Change is trivial

The word trivial derives from the Latin "trivium", a place where three paths cross, converge/diverge. (tri = three, path = via)

In such places there were usually taverns and guesthouses where people travelling from different places to different destinations paused to eat and rest.

The current meaning of the word trivial evolved from the belief that strangers, when meeting for a short time, engage in minor conversation, superficial and inconsequential (without consequence).

But I imagine that in those taverns took also place conversations that had consequences for minds and hearts. People might listen to stories that made them change their destination, or heard about perils that made them take another path, or took after people who did things differently, or discovered a new opportunity to make a living, or made friends to travel with the next leg, or entered a romance that made them stay for a while longer or for the rest of their lives, ...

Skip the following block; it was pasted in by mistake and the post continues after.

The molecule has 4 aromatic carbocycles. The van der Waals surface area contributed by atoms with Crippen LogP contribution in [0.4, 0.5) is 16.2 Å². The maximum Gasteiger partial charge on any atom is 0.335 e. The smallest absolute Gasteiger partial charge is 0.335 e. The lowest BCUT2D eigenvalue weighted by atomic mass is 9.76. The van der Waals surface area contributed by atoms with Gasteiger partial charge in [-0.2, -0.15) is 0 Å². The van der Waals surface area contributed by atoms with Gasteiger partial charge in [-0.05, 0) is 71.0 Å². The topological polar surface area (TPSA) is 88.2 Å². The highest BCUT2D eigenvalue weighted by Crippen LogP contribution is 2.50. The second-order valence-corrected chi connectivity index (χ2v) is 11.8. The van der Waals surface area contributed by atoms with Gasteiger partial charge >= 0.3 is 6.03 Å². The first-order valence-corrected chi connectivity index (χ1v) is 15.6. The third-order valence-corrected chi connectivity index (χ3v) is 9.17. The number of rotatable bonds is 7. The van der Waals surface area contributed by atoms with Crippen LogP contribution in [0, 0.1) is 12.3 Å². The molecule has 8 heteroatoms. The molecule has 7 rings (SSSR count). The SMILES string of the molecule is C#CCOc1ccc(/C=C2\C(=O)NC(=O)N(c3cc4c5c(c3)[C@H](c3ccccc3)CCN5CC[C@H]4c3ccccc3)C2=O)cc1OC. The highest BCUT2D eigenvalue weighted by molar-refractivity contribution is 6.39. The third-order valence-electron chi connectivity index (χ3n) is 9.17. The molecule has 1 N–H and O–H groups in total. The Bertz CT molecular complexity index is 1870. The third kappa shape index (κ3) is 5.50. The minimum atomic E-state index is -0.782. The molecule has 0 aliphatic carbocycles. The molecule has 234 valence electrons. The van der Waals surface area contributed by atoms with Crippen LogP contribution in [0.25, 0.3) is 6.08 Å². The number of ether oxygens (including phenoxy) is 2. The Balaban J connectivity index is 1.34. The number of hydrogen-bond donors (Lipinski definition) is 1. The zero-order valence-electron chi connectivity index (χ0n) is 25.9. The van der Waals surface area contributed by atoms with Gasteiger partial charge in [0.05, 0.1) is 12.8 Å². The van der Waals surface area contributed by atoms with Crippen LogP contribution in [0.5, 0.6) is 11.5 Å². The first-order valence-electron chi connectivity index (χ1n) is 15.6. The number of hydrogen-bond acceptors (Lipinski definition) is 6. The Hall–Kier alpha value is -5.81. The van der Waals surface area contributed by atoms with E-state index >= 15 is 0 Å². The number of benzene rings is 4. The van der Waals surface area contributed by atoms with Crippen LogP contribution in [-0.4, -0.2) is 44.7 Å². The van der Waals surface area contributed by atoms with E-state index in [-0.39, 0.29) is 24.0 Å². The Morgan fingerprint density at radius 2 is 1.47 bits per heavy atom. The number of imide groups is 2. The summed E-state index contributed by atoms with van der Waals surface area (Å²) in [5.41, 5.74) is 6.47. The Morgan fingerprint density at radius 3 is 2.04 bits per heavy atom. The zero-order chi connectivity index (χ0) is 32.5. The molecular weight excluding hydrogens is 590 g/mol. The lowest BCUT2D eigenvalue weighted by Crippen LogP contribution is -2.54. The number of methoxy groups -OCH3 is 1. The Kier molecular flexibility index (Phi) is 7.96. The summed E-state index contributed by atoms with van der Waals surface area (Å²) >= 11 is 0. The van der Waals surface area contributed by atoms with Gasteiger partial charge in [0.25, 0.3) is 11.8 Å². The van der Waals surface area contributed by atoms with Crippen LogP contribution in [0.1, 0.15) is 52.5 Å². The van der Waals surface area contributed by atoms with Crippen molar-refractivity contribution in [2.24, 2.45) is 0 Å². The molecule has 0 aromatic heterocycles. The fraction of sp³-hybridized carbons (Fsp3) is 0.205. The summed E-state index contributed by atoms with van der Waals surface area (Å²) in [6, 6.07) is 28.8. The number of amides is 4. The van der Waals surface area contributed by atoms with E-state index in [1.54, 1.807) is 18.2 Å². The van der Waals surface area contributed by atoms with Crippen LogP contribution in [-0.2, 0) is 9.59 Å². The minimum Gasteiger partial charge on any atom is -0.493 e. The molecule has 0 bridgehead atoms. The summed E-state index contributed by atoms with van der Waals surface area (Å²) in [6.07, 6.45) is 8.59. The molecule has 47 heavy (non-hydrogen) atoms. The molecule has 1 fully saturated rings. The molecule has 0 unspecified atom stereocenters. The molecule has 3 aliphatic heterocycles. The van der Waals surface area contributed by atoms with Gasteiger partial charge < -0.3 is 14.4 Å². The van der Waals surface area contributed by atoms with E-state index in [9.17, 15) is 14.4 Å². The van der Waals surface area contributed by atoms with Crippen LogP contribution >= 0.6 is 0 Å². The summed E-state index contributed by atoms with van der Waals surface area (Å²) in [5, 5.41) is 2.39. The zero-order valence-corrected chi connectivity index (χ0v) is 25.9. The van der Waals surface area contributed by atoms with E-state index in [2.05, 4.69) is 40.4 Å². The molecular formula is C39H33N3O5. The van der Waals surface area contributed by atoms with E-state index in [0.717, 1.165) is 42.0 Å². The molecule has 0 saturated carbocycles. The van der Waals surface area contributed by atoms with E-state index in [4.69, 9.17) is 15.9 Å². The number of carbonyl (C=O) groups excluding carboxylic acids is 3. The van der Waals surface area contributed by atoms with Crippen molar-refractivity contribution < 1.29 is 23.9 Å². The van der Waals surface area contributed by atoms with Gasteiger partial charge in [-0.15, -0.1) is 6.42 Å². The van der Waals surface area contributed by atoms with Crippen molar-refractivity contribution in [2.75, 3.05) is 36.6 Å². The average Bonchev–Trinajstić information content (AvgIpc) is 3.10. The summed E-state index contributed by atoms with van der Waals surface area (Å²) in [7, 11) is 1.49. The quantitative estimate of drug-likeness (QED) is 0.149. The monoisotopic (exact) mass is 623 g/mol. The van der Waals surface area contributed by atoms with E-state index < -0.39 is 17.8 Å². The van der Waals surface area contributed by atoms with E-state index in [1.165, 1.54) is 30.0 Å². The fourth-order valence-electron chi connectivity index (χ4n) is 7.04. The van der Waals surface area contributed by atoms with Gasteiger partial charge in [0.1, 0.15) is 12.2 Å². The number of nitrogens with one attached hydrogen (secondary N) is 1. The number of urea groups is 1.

The consequences of the conversations in those "trivium" would be not only for individuals, but for collectives too: cultures influenced each other; ethnicities crossbred; news, knowledge and technologies disseminated.

In 30+ years of working as a consultant in change, I have seen two things happening in all processes that led to meaningful change. I present these two as a description of what I have seen. And I dare also to prescribe that the two need to happen if a change process is to make a "difference that makes a difference" in a complex and turbulent context:

- the process needs to run along multiple paths simultaneously, and
- when coming to a place where paths cross, strangers need to pause and converse.

So yes, change is as trivial as that.

I took the photo (April 22 in Spain) of this Via Romana where it begins to go down to the valley of Valdivieso from the mountain pass at Puerto de la Mazorra. This was one of the over 2000 years old Roman Vias that united central Spain (Castilla) and the north coast (Cantabria and Euskadi).